systemd: Assumptions, Bullying, Consent
A few days ago, a friend of mine upgraded her laptop from Debian Wheezy to Debian testing with apt-get dist-upgrade. As a result, the system would not start. Since then, both of us have spent several hours to work around bugs in dpkg, network-manager, systemd and xfce4-panel.
The reason for most bugs were implicit, non-declared dependencies. Mouse and keyboard did, for example, not work under Xorg with a Linux kernel 3.2.0 from Debian Wheezy, but did work with a Linux kernel 3.16.0 from Debian testing. Since the X server relies on udev (a component of systemd) to provide a list of input devices, I strongly suspect that udev now depends on a specific Linux kernel version.
Some time during the day I read parts of the systemd source code. You can get a copy of the systemd source code with git clone http://anongit.freedesktop.org/git/systemd/systemd.git. What I found is that systemd makes a lot of assumptions about the environment it runs in. In the code one can find lots of comments like these:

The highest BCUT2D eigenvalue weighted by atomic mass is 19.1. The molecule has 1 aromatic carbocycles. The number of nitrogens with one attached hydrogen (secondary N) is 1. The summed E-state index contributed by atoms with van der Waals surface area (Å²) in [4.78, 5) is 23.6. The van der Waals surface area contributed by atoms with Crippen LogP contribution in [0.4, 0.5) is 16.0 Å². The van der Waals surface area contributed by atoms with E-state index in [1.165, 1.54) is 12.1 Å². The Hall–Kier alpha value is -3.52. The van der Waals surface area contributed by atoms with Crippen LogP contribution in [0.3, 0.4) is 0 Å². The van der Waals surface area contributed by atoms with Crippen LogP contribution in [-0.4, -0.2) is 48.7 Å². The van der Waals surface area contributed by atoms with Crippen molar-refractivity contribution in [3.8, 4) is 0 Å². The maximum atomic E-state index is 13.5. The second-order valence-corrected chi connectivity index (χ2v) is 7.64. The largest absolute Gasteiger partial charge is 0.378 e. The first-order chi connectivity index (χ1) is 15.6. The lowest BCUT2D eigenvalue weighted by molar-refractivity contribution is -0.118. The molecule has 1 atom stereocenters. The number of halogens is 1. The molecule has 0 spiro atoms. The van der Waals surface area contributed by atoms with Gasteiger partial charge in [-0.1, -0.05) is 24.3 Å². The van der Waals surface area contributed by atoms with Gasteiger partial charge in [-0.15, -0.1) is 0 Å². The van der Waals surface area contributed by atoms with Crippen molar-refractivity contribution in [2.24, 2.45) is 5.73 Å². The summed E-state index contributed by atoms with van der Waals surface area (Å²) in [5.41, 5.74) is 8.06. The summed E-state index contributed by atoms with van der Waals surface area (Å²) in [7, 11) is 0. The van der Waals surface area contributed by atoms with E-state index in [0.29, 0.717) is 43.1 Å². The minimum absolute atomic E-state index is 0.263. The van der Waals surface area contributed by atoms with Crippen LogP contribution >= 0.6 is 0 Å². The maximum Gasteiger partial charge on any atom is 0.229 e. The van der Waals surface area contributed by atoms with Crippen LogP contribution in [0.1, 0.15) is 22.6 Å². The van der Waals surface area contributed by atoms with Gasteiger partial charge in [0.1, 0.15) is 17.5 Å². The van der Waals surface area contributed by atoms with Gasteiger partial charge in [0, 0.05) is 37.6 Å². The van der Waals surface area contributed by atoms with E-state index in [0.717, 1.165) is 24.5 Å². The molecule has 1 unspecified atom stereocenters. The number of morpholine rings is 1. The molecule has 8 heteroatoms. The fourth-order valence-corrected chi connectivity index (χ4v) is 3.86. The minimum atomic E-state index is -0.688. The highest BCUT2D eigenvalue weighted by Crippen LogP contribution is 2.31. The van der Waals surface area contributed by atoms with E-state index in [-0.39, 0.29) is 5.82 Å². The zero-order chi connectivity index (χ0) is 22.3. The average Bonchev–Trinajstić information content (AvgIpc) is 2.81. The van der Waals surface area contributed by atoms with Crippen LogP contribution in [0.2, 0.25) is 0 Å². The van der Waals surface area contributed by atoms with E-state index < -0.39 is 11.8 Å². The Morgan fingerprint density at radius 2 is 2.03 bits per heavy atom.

I originally looked for similar comments because I found the given defaults amusing – assuming that a system is online if an explicit check does not provide a conclusive answer seems a bit optimistic, maybe even naïve to me. On second thought though, I find the attitude behind these comments disturbing.
I suspect that
We don't know, so assume yes may indicate that a speaker is trying to avoid a no by avoiding the question – paying lip service to the idea that others have a say in the matter. Related tactics involve withdrawing positive interaction when encountering opposition, insisting there are no alternatives, declaring that everyone else is doing it, promising that everything will be fine and later breaking the promise, denying wrongdoing, denying one's own privileged position and labeling those who do not give in as primarily emotion-driven assholes or haters.
Now have you seen someone doing these things? Because I have – and I consider such repeated abusive behaviour bullying. And while I consider it inexcusable, I find it understandable that people react with hostility towards a (perceived) bully, even towards people they perceive as being allied with a bully.
Personal computers nowadays serve as extensions of our mind. I think that because of that intimate relationship between users and their computing systems system software should conform to a standard of enthusiastic consent – where only yes means yes, anything else means no, and user consent can be withdrawn at any time.